How is honey made?
The symbiotic relationship between bees and plants
Honey is made because of the incredible symbiotic relationship between bees and plants. While honey production will often be attributed to the work of a honey bee colony it is good to remember that the raw material, nectar, comes from plants.
Nectar is produced by glands called nectaries. These can be found on any part of a plant but are most commonly found in flowers and known as floral nectaries. They can be located on the petals, sepal, anthers – anywhere on the flower.
Foraging worker bees are always on the hunt for this sticky liquid. They want to collect nectar, convert it into honey and use it as a food source for the colony. This is where plants and bees help each other out.
Plants are heavily reliant on bees for pollination and thus fertilisation. They need pollinators to visit their flowers as it is through this process that pollinators brush up against grains of pollen and distribute them. So how can they entice these bees to their flowers? You guessed it – nectar. The offer of this sweet liquid treat is more than enough to attract a healthy flow of pollinator traffic.
Often nectar is produced at the base of the petals in the carpal and this is a smart move as a honey bee worker would have to fly down into the flower and use her proboscis (tongue) to retrieve the nectar. As she does this, she is brushing against pollen grains. Voila! She leaves the flower with a belly full of nectar and a body covered in pollen.
Nectar to honey
So how does nectar become honey? Well the process starts the moment the honey bee ingests the nectar and begins her journey back to the hive.
Nectar, which is a solution of sugar and water, is transported to the hive in a forager bees honey stomach. This stomach doesn’t digest nectar and can hold up to 70mg, weighing almost as much as the bee itself. As soon as the nectar enters the honey stomach, enzymes begin to break down complex sugars into simple sugars (glucose, fructose). These simple sugars are less susceptible to crystallisation and this process is called inversion.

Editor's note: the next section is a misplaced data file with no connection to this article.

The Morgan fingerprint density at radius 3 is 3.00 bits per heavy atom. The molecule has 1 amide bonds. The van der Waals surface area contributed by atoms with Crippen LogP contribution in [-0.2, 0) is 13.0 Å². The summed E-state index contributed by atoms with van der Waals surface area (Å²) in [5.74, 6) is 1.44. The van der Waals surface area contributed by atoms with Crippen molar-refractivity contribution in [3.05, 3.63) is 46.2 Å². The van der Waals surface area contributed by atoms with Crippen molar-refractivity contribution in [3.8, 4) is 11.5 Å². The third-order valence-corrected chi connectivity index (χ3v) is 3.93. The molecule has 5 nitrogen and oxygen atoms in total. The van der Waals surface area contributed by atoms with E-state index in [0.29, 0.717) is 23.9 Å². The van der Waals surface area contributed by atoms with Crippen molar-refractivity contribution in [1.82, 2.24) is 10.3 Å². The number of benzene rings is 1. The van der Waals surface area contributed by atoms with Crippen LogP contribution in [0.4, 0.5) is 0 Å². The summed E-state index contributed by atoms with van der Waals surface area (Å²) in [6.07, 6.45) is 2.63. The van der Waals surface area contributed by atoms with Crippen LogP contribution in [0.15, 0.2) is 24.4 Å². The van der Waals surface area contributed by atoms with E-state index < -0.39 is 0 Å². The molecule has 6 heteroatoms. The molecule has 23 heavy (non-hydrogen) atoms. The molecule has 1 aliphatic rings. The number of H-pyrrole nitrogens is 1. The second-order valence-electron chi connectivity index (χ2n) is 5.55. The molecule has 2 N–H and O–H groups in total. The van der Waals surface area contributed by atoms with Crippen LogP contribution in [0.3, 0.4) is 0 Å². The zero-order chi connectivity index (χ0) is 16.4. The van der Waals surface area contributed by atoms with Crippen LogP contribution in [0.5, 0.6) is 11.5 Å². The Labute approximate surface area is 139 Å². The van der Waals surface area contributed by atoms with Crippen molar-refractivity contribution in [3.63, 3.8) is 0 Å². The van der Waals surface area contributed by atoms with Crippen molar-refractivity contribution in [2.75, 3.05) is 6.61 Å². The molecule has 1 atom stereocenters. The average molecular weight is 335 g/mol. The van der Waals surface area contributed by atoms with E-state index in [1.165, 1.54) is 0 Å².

Once the forager bee arrives at the hive she unloads the collected nectar to a house bee through mouth to mouth contact (trophallaxis). The house bee ingests the nectar and her own enzymes further break down the sugars. The nectar gets passed between multiple house bees and as it does the water content reduces to about 20%. The nectar then gets deposited into a cell for storage. The bees fan the nectar and this action, along with the natural temperature of the hive helps to evaporate the remaining water content. As this happens the sugars thicken into a substance that is known as honey.
The honey is stored unsealed until the cell is full at which point the bees will seal the cell with beeswax in order to protect the stores for later consumption.
Bits and Pieces
- It is worth mentioning that honey bees and other species of bee actively forage for pollen as well as nectar as it is a crucial food for brood development. In fact honey bees are so efficient at collecting pollen that as individuals they don’t always make for the most effective pollinators (https://www.scottishbeecompany.co.uk/blogs/news/are-honey-bees-good-pollinators). This is why all our pollinators are so vital, from bees to butterflies to bats.
- Not all nectar is created equal. The sugar content of nectar can vary dramatically from plant to plant. An apple tree producing nectar with 25% sugar will not be as alluring if there is kale nearby secreting nectar with 50% sugar.
- Not all honey we eat is floral. One interesting example is honey dew. Honeydew is produced by aphids after they have fed on the sap of beech tree bark. They produce a sticky liquid which hangs on the trees and the bees collect this. You can read a little more about honeydew in my second NZ blog (https://www.scottishbeecompany.co.uk/blogs/news/a-scottish-beekeeper-in-new-zealand-the-joys-of-honeydew).
- The term ‘trophallaxis’ (used above) is very relevant to a colony of honey bees. The Merriam-Webster definition for trophallaxis is the “exchange of food (as from special glands) between social insects (such as ants or termites)”. For honey bees it is an important part of colony communication.
Whether the honey we consume is floral or not it all comes from a massive team effort on the part of nature. The process of bees creating honey is one part of a cycle that also involves the pollination of wildflowers and crops. Without this effort on the part of the pollinators our landscape would be less colourful, habitats less rich. Without the effort of plants to produce nectar bees would lack a vital source of food and we would not be able to consume delicious honey. So keep planting those wildflower seeds or building those bee hotels. Let your grass grow a bit longer and see what flowers pop up. There’s a good chance pollinators will love them. Give nature a chance to thrive.